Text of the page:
5. I'm 15 going on 16 from South Africa, and I had to read Cora Ravenwing last year for school. I must say, this book is one of the deepest, most touching books I've read yet. Cora is absolutely her own person, doesn't really care about the judgemental world around her and she is just so carefree! I aim to be like that somehow, too, but in my own way. Hermione and the rest of those high society residents are really just vain, shallow wallflowers, trying to blend in with the rest of this status-mad civilization and I suppose that is what makes her so off-putting. Becky is a bit selfish at the start, but I can understand her feelings at the end, when she sort of turns her back to the rest of the world. I would, too, if everyone put so much pressure on me about who I should be friends with and who not, how I should be and what I should change about myself. Besides, their friendship is very unique and special and I would love to have one like it, so it makes sense that she would go into rebel-mode if her selfish parents try to take it away from her. Her parents really should have tried to make an effort to understand her and not just think about themselves and what others might think of their daughter! It's a tragic story, but at least there's the hope for reconcilliation in the future perhaps. I LOVE this book, it's one of a kind!

  6. I'm delighted that you enjoyed the book and it's great that it was on your school reading list - I really do think it's a neglected classic. Your comments are very perceptive, too. :-)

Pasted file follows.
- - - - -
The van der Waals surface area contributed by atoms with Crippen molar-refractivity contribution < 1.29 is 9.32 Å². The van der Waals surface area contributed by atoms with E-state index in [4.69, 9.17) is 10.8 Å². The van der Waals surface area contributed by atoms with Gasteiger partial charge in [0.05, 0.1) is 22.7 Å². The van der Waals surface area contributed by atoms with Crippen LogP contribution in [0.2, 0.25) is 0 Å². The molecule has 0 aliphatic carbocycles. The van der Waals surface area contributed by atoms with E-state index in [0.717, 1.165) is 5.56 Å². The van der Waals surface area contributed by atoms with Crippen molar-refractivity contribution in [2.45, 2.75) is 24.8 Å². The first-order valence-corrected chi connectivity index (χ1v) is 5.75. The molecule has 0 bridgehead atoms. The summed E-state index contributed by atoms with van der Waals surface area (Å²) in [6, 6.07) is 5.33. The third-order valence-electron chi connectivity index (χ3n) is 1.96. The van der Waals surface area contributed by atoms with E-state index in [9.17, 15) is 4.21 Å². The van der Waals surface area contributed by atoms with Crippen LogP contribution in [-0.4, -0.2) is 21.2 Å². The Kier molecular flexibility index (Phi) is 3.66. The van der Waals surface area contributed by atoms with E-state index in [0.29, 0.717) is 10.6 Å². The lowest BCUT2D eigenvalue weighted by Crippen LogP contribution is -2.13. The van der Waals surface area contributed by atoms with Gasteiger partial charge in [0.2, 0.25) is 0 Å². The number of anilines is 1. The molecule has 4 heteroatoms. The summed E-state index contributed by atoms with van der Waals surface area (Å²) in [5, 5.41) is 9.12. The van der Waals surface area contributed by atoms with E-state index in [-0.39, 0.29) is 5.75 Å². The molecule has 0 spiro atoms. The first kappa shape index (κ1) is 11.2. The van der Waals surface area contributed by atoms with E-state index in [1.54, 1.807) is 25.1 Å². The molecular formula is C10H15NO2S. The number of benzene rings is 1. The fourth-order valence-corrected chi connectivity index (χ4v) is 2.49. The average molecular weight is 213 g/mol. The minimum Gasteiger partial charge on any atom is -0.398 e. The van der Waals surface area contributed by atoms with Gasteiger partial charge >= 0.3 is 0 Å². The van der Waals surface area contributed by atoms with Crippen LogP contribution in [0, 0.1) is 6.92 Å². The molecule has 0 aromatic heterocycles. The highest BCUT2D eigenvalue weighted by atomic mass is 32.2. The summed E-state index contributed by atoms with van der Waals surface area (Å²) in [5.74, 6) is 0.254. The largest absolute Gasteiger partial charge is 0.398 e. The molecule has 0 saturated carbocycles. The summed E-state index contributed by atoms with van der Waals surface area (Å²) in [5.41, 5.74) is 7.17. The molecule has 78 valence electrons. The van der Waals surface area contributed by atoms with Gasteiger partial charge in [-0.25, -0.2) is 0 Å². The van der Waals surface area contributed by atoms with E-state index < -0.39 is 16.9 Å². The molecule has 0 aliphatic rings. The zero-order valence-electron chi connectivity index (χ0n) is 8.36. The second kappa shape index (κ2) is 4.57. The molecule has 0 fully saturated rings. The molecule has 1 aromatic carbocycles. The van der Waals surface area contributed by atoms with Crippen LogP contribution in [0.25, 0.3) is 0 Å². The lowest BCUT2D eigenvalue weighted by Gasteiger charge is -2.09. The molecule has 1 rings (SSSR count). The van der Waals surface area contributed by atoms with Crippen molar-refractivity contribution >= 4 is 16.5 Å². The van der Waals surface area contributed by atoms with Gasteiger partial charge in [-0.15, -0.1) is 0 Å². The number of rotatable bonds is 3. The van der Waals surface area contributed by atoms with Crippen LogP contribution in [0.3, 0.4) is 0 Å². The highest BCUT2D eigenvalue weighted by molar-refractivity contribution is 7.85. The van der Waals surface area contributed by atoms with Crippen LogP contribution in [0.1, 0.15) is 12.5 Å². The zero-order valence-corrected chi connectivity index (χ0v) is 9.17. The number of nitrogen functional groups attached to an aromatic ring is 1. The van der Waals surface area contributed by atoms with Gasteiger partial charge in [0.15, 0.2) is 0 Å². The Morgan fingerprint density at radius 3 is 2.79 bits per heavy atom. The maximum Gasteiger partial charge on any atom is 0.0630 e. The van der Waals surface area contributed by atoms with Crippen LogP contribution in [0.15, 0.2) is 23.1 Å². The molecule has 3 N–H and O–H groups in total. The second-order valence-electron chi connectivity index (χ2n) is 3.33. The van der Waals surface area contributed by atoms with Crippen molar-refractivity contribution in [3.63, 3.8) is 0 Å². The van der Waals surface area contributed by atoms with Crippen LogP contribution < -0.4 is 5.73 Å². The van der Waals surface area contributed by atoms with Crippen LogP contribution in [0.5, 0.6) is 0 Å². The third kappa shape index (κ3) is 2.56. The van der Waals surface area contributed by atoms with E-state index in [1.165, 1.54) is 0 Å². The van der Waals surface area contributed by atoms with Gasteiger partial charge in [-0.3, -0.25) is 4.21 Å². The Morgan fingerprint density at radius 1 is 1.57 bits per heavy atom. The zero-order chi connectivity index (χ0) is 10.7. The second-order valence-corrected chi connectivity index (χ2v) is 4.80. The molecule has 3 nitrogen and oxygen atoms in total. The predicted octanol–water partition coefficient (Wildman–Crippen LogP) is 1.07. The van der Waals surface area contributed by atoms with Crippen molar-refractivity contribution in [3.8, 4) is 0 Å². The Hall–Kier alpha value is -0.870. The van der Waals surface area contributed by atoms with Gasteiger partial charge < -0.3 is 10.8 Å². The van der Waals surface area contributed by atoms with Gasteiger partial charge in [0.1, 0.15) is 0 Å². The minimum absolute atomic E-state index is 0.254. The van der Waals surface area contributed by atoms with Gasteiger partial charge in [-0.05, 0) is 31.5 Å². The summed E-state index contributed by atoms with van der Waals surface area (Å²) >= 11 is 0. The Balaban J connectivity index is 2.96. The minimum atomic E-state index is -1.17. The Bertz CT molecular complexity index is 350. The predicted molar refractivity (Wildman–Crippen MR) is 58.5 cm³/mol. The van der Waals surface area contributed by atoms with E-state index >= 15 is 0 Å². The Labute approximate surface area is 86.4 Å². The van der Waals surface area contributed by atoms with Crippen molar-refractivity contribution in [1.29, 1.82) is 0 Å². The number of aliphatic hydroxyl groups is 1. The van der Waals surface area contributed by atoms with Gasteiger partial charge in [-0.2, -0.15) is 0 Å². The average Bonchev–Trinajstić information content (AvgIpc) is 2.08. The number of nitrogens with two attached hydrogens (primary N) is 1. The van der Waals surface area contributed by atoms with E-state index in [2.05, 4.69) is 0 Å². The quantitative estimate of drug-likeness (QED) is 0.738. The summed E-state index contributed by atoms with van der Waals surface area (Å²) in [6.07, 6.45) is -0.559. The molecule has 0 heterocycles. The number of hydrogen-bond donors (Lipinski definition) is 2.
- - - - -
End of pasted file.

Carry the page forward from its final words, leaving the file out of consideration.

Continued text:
7. Spot on! Cora Ravenwing had a stronger hold on me than any other novel i read as a child. I am so pleased that it will be re-issued so that I can recommend it to all the children I work with at school, without having to lend my battered copy to each of them!

    And yes, I found this blog by Googling Cora Ravenwing...

  8. I am so glad that someone else feels this way! When I checked this book out of my library, about 6 years ago, the last time it had been checked out was 10 years earlier. Though I have yet to reread it, it has definitely stuck with me almost in an uncomfortable manner.

  9. Near enough two years after I first posted on this - and with apologies! - I'm pleased to say that Faber Finds will reissue CORA RAVENWING in paperback and ebook on June 18th 2013.
    Our edition includes a new foreword by Gina Wilson in which she describes what inspired her to write CORA in the first place. We very much hope this will prove the dawn of a new generation of CORA admirers!

    Richard T Kelly (editor, Faber Finds)

    1. Richard, that's fantastic! I'll certainly be getting a copy. Thanks for dropping by to let us know.